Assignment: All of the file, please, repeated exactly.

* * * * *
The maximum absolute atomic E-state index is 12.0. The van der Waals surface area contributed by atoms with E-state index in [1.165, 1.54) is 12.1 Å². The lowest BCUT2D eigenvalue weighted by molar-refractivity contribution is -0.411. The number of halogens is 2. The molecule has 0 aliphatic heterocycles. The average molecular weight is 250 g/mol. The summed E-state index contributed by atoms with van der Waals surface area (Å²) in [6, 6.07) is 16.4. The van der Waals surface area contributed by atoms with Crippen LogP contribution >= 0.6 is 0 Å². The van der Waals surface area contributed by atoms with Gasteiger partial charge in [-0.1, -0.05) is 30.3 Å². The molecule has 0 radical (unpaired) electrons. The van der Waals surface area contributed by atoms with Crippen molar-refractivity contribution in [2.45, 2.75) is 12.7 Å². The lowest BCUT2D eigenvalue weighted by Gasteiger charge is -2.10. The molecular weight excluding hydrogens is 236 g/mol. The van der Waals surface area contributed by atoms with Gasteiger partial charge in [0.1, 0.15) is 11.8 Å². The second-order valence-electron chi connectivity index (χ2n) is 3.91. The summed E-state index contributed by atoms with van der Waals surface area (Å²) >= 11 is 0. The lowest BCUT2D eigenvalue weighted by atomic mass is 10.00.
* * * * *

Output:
The maximum absolute atomic E-state index is 12.0. The van der Waals surface area contributed by atoms with E-state index in [1.165, 1.54) is 12.1 Å². The lowest BCUT2D eigenvalue weighted by molar-refractivity contribution is -0.411. The number of halogens is 2. The molecule has 0 aliphatic heterocycles. The average molecular weight is 250 g/mol. The summed E-state index contributed by atoms with van der Waals surface area (Å²) in [6, 6.07) is 16.4. The van der Waals surface area contributed by atoms with Crippen LogP contribution >= 0.6 is 0 Å². The van der Waals surface area contributed by atoms with Gasteiger partial charge in [-0.1, -0.05) is 30.3 Å². The molecule has 0 radical (unpaired) electrons. The van der Waals surface area contributed by atoms with Crippen molar-refractivity contribution in [2.45, 2.75) is 12.7 Å². The lowest BCUT2D eigenvalue weighted by Gasteiger charge is -2.10. The molecular weight excluding hydrogens is 236 g/mol. The van der Waals surface area contributed by atoms with Gasteiger partial charge in [0.1, 0.15) is 11.8 Å². The second-order valence-electron chi connectivity index (χ2n) is 3.91. The summed E-state index contributed by atoms with van der Waals surface area (Å²) >= 11 is 0. The lowest BCUT2D eigenvalue weighted by atomic mass is 10.00.